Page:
To mark what would have been Sam Bartram's 100th birthday, on January 22nd, 2014, MATT WRIGHT reflects on the lasting significance of the famous Charlton goalkeeper and tells the tale of one of his most memorable matches in an Addicks shirt.
When it comes to goalkeeping legends, few rate higher than Bert Trautmann, the Manchester City custodian who once played on in an FA Cup final after breaking his neck. Even legends have heroes, though, and Trautmann's was Sam Bartram.
Over the course of 19 years, encompassing the 1930s, 40s and 50s, Bartram amassed 623 appearances for Charlton. But while such statistics are obviously impressive, it was more his adventurous nature and flamboyant style that secured his place in folklore.
Not for Sam was the traditional goalkeeper’s practice of maintaining a constant vigil inside his penalty area. Spotted as often outside the box - racing forward to make an interception in a fashion for which Tottenham Hotspur keeper Hugo Lloris is currently praised – as inside it, Bartram became known throughout the land, helped by his shock of red hair and reportedly, a party trick of whipping off his cap before heading the ball away.
The Tyneside-born goalkeeper quickly earned plaudits at The Valley, where he would remain number one throughout his career, and beyond. In Trautmann’s Journey, a biography of the great German, Catrine Clay writes:
“All this time Bert was improving his game, watching other players, studying them, especially goalkeepers, and always learning. … later there was Sam Bartram, goalkeeper at Charlton Athletic, who made incredible saves in an unorthodox styles, wandering up to the halfway line or clearing the ball with a header, keeping the crowds entertained – which was, Bert knew, all part of the job.”
Like Trautmann, Bartram, who was signed from Boldon Villa by manager Jimmy Seed, won the FA Cup during the course of his career, the Addicks’ man’s highlight coming in 1947 when he kept a clean sheet over 120 minutes against Burnley at Wembley, enabling Charlton to win 1-0 after extra-time.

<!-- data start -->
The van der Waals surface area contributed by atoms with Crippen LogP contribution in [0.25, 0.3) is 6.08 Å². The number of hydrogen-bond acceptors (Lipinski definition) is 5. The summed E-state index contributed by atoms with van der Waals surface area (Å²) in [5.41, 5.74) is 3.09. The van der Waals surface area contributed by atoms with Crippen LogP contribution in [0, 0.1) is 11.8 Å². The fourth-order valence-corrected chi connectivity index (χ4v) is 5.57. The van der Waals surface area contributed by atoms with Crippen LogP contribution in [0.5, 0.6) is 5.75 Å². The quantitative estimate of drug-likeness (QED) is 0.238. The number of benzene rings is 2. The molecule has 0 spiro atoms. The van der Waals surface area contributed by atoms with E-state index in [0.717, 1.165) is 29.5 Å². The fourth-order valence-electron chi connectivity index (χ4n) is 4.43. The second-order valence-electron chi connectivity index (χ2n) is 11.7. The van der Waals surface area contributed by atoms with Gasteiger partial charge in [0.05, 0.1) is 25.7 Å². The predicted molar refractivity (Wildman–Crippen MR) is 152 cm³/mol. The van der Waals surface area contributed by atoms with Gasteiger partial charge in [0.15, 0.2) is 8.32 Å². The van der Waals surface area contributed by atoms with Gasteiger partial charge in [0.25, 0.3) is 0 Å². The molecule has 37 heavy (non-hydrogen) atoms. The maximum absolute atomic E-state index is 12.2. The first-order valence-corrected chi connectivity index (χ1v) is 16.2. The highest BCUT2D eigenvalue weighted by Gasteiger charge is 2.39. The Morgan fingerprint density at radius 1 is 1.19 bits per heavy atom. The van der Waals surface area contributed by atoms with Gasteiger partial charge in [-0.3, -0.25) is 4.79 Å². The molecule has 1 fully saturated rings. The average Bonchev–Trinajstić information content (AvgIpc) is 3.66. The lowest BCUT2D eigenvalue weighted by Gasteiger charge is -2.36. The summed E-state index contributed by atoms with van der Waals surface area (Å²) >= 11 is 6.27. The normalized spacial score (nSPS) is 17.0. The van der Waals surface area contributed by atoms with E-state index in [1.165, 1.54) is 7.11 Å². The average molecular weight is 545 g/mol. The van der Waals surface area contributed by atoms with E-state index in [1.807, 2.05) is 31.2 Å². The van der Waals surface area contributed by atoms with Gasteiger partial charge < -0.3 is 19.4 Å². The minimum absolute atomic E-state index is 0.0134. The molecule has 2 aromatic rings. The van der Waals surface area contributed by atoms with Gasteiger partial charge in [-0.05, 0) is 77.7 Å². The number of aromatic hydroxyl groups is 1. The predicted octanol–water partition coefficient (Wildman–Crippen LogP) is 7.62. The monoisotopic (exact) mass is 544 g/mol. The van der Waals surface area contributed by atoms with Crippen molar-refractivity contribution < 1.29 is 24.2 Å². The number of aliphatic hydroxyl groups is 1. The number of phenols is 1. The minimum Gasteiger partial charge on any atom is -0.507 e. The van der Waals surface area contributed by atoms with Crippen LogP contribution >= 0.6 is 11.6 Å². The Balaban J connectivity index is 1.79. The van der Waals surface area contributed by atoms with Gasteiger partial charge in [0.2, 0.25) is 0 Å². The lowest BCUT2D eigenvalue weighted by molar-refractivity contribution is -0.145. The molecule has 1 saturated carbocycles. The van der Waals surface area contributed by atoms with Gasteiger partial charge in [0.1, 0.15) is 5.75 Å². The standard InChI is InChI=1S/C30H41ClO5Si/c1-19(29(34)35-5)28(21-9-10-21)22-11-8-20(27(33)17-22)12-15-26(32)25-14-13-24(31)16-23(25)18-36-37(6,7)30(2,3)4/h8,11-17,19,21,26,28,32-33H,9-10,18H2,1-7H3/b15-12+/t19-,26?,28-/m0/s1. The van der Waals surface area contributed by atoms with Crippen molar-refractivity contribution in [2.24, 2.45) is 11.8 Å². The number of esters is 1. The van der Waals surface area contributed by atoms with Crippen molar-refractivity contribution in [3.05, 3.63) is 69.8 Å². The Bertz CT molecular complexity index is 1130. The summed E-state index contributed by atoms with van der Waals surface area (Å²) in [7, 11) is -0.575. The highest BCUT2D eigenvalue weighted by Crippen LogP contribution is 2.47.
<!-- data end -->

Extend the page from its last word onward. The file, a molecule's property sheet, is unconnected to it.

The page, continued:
But arguably just as memorable a match was a game at Stamford Bridge on Christmas Day 1937 – and perhaps it’s fitting that the tale should be retold during a current Championship campaign that has already seen one abandoned match and three further postponements.
Seventy-six years ago, a crowd of 41,484 assembled to watch Seed's First Division high-fliers take on Chelsea and Don Welsh gave the visitors the perfect start when he opened the scoring after nine minutes. George Mills equalised for the Blues four minutes later, but no one could have predicted the events that would lead to a headline in the Daily News that read 'Fog Stops Game but Goalie Didn't Know'.
Thick fog wasn't unknown or even uncommon in London in a time before smokeless fuel and clean air legislation, but 16 minutes into the second half, it became impenetrable, prompting the referee to abandon the game.
It was the worst Christmas fog since 1904. The Daily News reported that a cross-channel ferry had been stranded at sea for seven hours while attempting to locate Calais and that firemen had been unable to see the fire that they were fighting.
Nevertheless, it was the story of Sam Bartram, who continued to tend his goal unaware that the game in which he was playing had been called off, that endures the test of time.